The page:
Do you abandon yourself? Here's the why and how to fix it

Do you abandon yourself? It's actually an old belief that causes you to do this, which I'll explain more about in this article, and I'll also discuss how you can fix it.


What is at the core of it?

Not being seen.

That, put simply, is a trauma.

Not being heard, not being known and not being understood are other reasons why you may abandon yourself. I will further add that not being touched also causes trauma.

Trauma is not just what occurs from huge events. It is also about emotional deprivation and the added belief that your feelings – that you have no vocabulary for – were not historically even acknowledged or nurtured, so they went underground and where you believe, not feel, that the pain is an indication of something to hide, to be ashamed of. When, in actual fact, it is far more about what you never received and the story you create around that.

Why do we self-abandon? 

Usually, when we self-abandon, we are unaware of it. It becomes automatic because, if you come from a background where your authentic self was lost and shut down through needing to secure love and care from your parents or early caregivers, it is pretty likely that this pattern is perpetuated well into adulthood.

So, when we learn in early childhood that in order to gain acceptance or approval or both, we need to fragment ourselves to ensure that we get our needs met. It becomes 'natural' to be paradoxically 'unnatural', and untrue to ourselves in lieu of acceptance.

Is this ringing any bells?

As children, we live in a feeling world. We have no rationale that we can access, so we believe that if something occurs and it's bad it is because of us, so we adapt, we find coping mechanisms, ways that assure our safety that are self-abandoning.

Sadly though, we never really get the feeling of belonging and acceptance from behaving this way, because we hide our true nature to gain what can only ever be a fleeting calm, until of course the next time we have to self-abandon all over again. Others have no sense of what our boundaries are, and actually neither do we. Energetically, others can 'sense' this and consequentially we are often at the end of ill-considered treatment.

How we change this


As l am a great believer in 'awareness' to precipitate real change, like anything else, if we bring this into our awareness arena, we are already on the road to changing this habit that really doesn't serve us. Awareness is always the first step, so fear not.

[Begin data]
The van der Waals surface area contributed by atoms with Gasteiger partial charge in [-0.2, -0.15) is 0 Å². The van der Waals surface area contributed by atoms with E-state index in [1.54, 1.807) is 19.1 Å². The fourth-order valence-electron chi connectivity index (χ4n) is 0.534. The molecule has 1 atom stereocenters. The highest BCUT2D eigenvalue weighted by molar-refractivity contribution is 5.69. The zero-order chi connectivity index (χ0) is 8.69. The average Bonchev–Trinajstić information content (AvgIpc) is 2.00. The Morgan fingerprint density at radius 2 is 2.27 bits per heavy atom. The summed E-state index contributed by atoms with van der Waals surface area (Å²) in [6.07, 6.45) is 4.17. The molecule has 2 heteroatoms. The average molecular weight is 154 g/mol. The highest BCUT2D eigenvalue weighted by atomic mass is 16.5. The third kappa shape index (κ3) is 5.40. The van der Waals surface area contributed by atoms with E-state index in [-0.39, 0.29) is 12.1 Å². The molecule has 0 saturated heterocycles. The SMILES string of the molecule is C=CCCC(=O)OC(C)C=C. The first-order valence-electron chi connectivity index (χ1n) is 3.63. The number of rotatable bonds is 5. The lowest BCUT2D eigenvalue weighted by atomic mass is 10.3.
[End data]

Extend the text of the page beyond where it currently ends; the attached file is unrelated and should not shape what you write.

Of course, socially, to get along with others we must be sociable and telling all and sundry our true feelings is not either necessary or appropriate, however, when real pieces of ourselves are screaming at us to be heard, and we are keeping silent to avoid a disagreement, we are swallowing our own truth, which will end up affecting our mental health and showing up as anxiety or depression, and/or become something physical. Probably both. Who wants that?!

Here l am also writing from personal experience as well as my professional one. Believe me, your body will go into physical and mental protest if you do this for long enough, because if you learned early on that your opinion or feelings were not met with favour (which back then could have ultimately resulted in either real or felt abandonment) you will not feel naturally comfortable around the exposure of your truth, or sometimes not truly even know what your truth is. Cognitive awareness and felt awareness are not the same, and although cognition is totally valuable it is, however, what is felt that becomes our path to change.

When we cannot navigate our own internal emotional territory by true recognition, this all too often puts us in direct line to rely on turning to others for their radar and opinions, so we go outside ourselves to solve, to discuss, bypassing self-reliance, so we never get to know what we could be capable of in exchange – pretty much mirroring the disconnect we experienced as children, when wearing others colours to fit in first began, we never got to know who we were, and then consequently who we are. Frozen or fawning or avoiding we jump our 'own ship'. This learning of how to gauge our own emotional responses goes such a long way to healing and positive change.

Self-reliance has to be gradually learned and felt.

Therapy goes a long way to helping us change this through realisation. It is however my experience that all too sadly many trainee therapists deal with tidying up symptoms, but they may never address the causation.

Listen to your body

If you feel ill at ease when you say yes or no to something, like your heart beats faster or you feel yourself 'knotting up', odds are you are self-abandoning, and alongside this, there will be, potentially, resentment – either directed at yourself or the other person, or both – anger, a dive in your self-respect and not much that will make you feel either comfortable or good!